By 9 months it was obvious Adelyn loves mealtime. She still wants her bottle or nursing time just as much, but head in the direction of her high chair and she’s as excited as can be. This stage is a lot more fun, but also requires more creativity because just a simple fruit or vegetable isn’t quite enough to create a well-balanced meal anymore. Since the recommendation is to have her eating what we eat by her first birthday, now is the time to integrate full meals in a mini-me style.


Serving sizes are about 1-2 tablespoons of each item listed. So for the dinner shown in the pictures below there are two tablespoons of everything other than the meat and pasta. Those are one tablespoon.


24-32 ounces of breastmilk or formula daily (three to five nursings)


Breakfast

Oatmeal mixed with fruit cut up very small (banana, pears, apples)

Pancakes or waffles using a whole-grain mix, topped with pureed fruit


Lunch

Yogurt & Fruit—plain, whole milk yogurt mixed with fresh fruit (blueberries are so easy to add because they don’t have to be cut up! Otherwise peaches, pineapple and mango are favorites in our house)

Grilled Cheese—whole-wheat bread with a little shredded cheddar or mozzarella cheese melted on it, cut into small, bite-sized pieces

Macaroni & Cheese—no, not the boxed stuff. Toss cooked, whole-wheat noodles with shredded cheese. Mix in mashed beans or pureed/shredded meat if you want too!


Dinner

Pasta & Chicken—whole-wheat pasta noodles cut up, pureed chicken breast and veggies mixed together (broccoli, peas, spinach, carrots and zucchini are our favorites)

Baked Sweet Potato w/Chicken—remove the potato from its skin and mash in a little cheese, soft veggies and pureed chicken

Family Dinner—depending on the healthfulness of your own diet, put some of the pieces from that night’s dinner in a food processor to make it into a textured mash. It looks gross, but it gets baby ready to share your meals shortly!


{Tips} At this stage it’s easy to feed more fruits because they tend to be softer without the hassle of cooking, but exposing your baby to as many flavors and foods helps keep her open to more foods later on.


Cheat Sheet on Prep


Buy Some Fruits & Veggies Frozen

I buy mangos, blueberries, peaches and pineapple frozen. On Sunday I’ll thaw the pineapple and mangos I plan to use for the week and chop them up then put them in small containers that I’ll top with yogurt to send with for lunches Monday-Friday. Blueberries I take out the day of use because they thaw so easily, and I don’t thaw peaches in advance because they turn brown.


I always buy frozen peas, corn and spinach as well. I can cook them in bigger batches then freeze them in the small cups I have from the 6-9 month stage. It makes dinner a lot faster to be able to just rewarm everything in a pan on the stove and mix it together.


Make Pasta Noodles in Advance

I’ll make a small batch of whole-what pasta noodles at the beginning of the week that will last through the following weekend. I use macaroni noodles because they’re already little and only need to be torn in half or thirds to be small enough for her to swallow.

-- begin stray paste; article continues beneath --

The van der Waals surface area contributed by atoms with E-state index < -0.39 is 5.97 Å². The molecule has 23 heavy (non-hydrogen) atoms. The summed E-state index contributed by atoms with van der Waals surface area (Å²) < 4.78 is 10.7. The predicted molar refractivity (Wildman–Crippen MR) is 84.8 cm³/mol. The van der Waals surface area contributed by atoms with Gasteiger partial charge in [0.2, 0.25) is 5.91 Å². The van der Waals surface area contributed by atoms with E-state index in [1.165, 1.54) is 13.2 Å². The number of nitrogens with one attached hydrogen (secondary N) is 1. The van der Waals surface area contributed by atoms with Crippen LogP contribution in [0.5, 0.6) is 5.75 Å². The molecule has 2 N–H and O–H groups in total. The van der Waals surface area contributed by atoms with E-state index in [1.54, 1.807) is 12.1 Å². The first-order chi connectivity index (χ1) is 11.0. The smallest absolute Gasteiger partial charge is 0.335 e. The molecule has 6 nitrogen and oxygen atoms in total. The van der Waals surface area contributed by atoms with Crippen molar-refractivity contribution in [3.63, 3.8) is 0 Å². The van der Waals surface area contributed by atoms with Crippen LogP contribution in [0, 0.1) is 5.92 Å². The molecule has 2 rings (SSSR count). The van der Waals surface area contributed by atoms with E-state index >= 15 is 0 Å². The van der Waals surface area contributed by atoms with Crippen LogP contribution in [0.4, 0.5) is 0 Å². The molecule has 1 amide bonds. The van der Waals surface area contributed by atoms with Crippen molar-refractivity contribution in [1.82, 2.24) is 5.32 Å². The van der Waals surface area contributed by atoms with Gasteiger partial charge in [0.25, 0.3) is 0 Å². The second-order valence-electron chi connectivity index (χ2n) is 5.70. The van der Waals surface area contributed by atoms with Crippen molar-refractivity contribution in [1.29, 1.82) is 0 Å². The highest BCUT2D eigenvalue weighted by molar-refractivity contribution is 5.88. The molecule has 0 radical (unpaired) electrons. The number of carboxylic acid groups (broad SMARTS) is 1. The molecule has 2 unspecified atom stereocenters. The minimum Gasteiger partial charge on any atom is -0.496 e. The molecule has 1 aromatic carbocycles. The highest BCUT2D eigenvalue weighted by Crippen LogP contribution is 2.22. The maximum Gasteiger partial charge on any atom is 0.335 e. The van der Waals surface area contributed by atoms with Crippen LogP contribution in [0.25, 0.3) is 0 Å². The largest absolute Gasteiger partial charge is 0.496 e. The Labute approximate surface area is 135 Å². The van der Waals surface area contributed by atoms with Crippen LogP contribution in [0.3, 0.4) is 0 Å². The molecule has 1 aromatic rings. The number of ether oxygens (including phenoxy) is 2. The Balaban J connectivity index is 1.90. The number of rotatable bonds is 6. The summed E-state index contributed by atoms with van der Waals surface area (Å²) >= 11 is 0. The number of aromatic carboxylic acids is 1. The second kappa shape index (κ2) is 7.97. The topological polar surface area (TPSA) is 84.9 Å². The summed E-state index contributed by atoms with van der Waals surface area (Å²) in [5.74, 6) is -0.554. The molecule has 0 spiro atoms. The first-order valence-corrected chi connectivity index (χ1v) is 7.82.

Boil Chicken Breasts

That sounds disgusting, I know, but it works great for her needs. I’ll boil three chicken breasts for 15 minutes, shred them then run them through the food processor. I fill the 4-ounce glad containers, keep one in the fridge and put the rest in the freezer. One container lasts about four meals, which is perfect because you really don’t want cooked chicken sitting in the refrigerator for longer than that.


Add Seasonings

I’m big with seasoning things when I cook, so I don’t want Adelyn to be resistant later on. As such, I season her food with a little onion or garlic powder. I stay away from salts completely because there’s enough of a sodium problem in this country already. Not to mention I very rarely cook with any added salt to our meals, so why add it to hers and damage all the goodness in what she’s eating!


Eat the Rainbow

A trick I was taught explained that she should be eating the rainbow over the course of a day, not just the same thing over and over. For example:

Red: red peppers, apples, watermelon

Orange: carrots, sweet potatoes, peaches, squash, cantaloupe

Yellow: bananas, whole-wheat pasta cooked, pineapple, mango

Green: peas, spinach, broccoli, kiwi, green beans, zucchini, brussel sprouts

Blue: blueberries, blackberries

Purple: beets, prunes, eggplant


This is to the point we’re at right now, and I’m sure that as we hit the next phase it won’t be quite as easy as it sounds to just feed her what we eat. But we continue to live one day at a time and figure out what works best for our situation and go with it. Lucky for us we haven’t run into any allergies yet and we’ve tried her out on just about every type of fruit and vegetable I can get my hands on.


That said, I'm uber excited for the farmer's market to start back up again so I can start buying all our fruits and veggies fresh again!

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© 2013 by Heather Anders : Meet Me on the Intersection of Richmond & Style.